Fact-checking the London-based The Guardian’s May 2016 article, “The $10bn question: what happened to the Marcos millions?” which I mentioned in my column on Monday, led me to a facet of the post-EDSA history that isn’t exactly inspiring.
The Guardian piece referred to a “young civil servant named Chito Roque,” who purportedly, in the wee hours of Feb. 26, 1986 after Marcos fled Malacañang, unlocked a steel safe in the dictator’s quarters, and found inside what would be documents that proved or pointed to the loot Marcos amassed in his 20-year rule.
Chito Roque, or “Potenciano Roque,” wasn’t a civil servant but a small businessman, an activist in Agapito “Butz” Aquino’s “August 21 Movement (ATOM).” That Roque found the documents after unlocking the safe — the combination of which he said was pasted on the safe’s door — was based entirely on his sworn statement.
Cory Aquino’s executive secretary then, the late senator Joker Arroyo — who was with Roque and Teodoro “Teddyboy” Locsin, Jr. in Malacañang that night — many years later, in 2011, reported that while he did not see Roque opening the safe, he indeed gave him that early morning a black bag containing documents from the safe, according to the activist.
Arroyo didn’t consider the bag of any importance, and turned it over only several days later to Jovito Salonga, chair of the Presidential Commission on Good Government. Arroyo said in 2011 that after Salonga pored over the documents, it turned out to be a breakthrough in terms of unearthing Marcos’ hidden wealth. Arroyo practically said that Roque was the discoverer of Marcos’ wealth: “It was a gold mine. That’s what it was,” Arroyo said. “Nobody knew about the ill-gotten wealth.”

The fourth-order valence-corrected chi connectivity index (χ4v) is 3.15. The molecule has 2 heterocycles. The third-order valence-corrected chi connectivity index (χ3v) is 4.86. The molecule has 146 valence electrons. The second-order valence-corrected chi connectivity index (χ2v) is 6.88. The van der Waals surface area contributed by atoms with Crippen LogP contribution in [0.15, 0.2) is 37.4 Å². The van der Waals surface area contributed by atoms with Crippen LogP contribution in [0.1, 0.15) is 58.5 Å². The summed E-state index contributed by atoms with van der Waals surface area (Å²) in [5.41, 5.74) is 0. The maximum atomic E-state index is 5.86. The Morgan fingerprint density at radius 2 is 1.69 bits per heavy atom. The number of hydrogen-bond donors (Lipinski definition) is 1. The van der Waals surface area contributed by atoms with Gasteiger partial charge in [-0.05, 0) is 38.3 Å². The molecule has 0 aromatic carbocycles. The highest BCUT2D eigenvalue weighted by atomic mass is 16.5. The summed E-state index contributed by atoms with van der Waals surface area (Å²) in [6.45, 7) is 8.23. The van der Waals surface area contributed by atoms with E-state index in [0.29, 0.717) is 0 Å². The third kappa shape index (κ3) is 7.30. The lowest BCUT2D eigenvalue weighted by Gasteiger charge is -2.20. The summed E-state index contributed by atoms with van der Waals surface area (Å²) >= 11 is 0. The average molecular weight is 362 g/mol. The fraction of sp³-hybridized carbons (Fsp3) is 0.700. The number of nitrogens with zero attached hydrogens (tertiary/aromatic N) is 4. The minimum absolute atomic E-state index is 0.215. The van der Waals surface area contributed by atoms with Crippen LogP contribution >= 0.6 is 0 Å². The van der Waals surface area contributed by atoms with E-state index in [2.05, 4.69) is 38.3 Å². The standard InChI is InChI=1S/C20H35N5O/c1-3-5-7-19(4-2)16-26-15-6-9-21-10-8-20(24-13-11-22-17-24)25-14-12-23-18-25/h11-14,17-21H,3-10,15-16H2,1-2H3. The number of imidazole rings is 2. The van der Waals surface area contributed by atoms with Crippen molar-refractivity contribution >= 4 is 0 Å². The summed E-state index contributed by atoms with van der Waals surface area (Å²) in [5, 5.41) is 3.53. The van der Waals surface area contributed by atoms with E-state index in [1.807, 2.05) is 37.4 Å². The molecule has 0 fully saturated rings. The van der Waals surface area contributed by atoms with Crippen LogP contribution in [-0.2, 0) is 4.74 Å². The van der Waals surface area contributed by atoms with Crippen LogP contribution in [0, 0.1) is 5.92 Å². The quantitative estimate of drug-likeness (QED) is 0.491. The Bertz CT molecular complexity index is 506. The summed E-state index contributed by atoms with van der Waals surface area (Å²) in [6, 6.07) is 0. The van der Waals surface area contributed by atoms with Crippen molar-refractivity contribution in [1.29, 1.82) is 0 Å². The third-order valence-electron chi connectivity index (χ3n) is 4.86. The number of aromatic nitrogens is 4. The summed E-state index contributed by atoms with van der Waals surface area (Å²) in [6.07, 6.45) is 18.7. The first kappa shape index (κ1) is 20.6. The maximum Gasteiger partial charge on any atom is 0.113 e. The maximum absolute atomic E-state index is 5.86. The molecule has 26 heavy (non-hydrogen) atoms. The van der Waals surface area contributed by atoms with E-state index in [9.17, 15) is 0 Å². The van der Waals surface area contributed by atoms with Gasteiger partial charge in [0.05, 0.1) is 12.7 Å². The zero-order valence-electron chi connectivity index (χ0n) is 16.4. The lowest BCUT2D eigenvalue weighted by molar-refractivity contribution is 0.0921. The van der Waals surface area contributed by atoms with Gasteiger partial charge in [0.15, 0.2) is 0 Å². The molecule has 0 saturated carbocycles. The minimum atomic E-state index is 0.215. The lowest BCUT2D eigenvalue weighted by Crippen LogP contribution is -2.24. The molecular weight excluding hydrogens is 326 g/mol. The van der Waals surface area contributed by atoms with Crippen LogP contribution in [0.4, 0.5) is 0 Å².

The Guardian’s reference to Roque ended there. It is astonishing that for such a deed – securing documents that would lead to the discovery of millions of dollars in Marcos’ and his cronies’ hidden loot – Roque had not been hailed and honored as an EDSA hero. I myself had not heard of him until I read the Guardian article.
EDSA-I turned out to be the beginning of Roque’s nightmare.
Cory appointed him in March 1986 as head of her powerful Task Force Anti-Gambling, headquartered in Malacañang itself and assigned the gargantuan task of eradicating jueteng in the country. His appointment to head the Task Force had raised eyebrows: Roque wasn’t a lawyer, didn’t have any background in law enforcement or intelligence gathering and was a small businessman all his working life.
Star witness vs jueteng